Friday brought the second class the ASC students will take during the semester, Indigenous Cultures, History and Identity (of Australia and New Zealand). As a former student I can personally say this class alone, taught by Jennifer Newman, is worth the 15 hour flight. The first session of class opened with a history and overview of the Aboriginal Australians, their language groups and regions. Sitting in on the class I noticed an entranced silence. I have never seen college students so unashamedly riveted for almost 2 hours. This is going to be a great class.
The legacy of the Tower of Babel can be felt across the planet. Anyone who has traveled knows this. But even here in Australia, a well-developed former British colony, the clash of cultures can be witnessed. During the Friday’s session the ASC students engaged in an exercise created to embody this phenomenon. Though it has its roots in antiquity (the late ‘70s), the concept of the game still holds true.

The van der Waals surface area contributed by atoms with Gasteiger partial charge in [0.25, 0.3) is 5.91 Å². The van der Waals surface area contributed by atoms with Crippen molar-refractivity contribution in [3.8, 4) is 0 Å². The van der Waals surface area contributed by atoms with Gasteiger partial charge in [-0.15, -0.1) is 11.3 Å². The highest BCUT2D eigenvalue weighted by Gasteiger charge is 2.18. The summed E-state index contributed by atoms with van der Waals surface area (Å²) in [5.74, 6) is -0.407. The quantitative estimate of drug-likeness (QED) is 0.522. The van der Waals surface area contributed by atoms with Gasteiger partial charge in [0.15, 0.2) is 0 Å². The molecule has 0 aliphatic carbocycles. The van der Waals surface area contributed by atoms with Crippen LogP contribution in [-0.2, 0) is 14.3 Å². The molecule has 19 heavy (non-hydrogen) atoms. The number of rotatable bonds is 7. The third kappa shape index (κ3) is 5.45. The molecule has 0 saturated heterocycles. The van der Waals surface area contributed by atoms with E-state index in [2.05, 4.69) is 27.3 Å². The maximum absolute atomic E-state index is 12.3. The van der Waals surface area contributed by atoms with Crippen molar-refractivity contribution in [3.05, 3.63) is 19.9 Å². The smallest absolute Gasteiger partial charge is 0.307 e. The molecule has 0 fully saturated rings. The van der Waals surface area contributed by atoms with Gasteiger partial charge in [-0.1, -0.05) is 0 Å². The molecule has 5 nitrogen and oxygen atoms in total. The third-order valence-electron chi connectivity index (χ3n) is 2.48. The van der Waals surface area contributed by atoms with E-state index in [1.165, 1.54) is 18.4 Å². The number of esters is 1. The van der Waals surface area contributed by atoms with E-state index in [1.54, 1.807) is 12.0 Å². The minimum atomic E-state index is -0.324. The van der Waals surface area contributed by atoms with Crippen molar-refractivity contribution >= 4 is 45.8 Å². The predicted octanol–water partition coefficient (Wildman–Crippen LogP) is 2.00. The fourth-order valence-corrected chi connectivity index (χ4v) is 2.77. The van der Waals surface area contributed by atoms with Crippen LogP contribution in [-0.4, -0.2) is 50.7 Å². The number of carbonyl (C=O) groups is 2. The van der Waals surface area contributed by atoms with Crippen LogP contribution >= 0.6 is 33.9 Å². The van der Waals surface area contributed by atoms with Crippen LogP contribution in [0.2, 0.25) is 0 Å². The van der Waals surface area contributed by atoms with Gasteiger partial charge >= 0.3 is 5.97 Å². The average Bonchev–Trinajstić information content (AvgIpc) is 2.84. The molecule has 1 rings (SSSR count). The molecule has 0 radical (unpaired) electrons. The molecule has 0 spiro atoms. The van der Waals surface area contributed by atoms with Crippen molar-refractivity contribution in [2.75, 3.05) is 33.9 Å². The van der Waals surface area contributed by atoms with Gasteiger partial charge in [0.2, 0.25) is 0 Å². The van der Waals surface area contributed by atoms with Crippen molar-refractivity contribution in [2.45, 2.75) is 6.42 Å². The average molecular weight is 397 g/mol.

The class is divided into two groups, each representing two different cultures. The two groups learn the rules associated with their cultures and then take turns visiting. The game is good fun but the discussion afterwards shows that this is about more than a game. This is about how people interact with one another, and the students dove into it wholeheartedly sharing experiences and asking insightful questions of their own.
“How powerful is culture?”
“Should we even evaluate culture?”
“Maybe it is important to identify where one comes from in order to understand how to interact with other cultures.”
Asking these sorts of questions and critically looking at one’s own culture are key to growing from a semester abroad.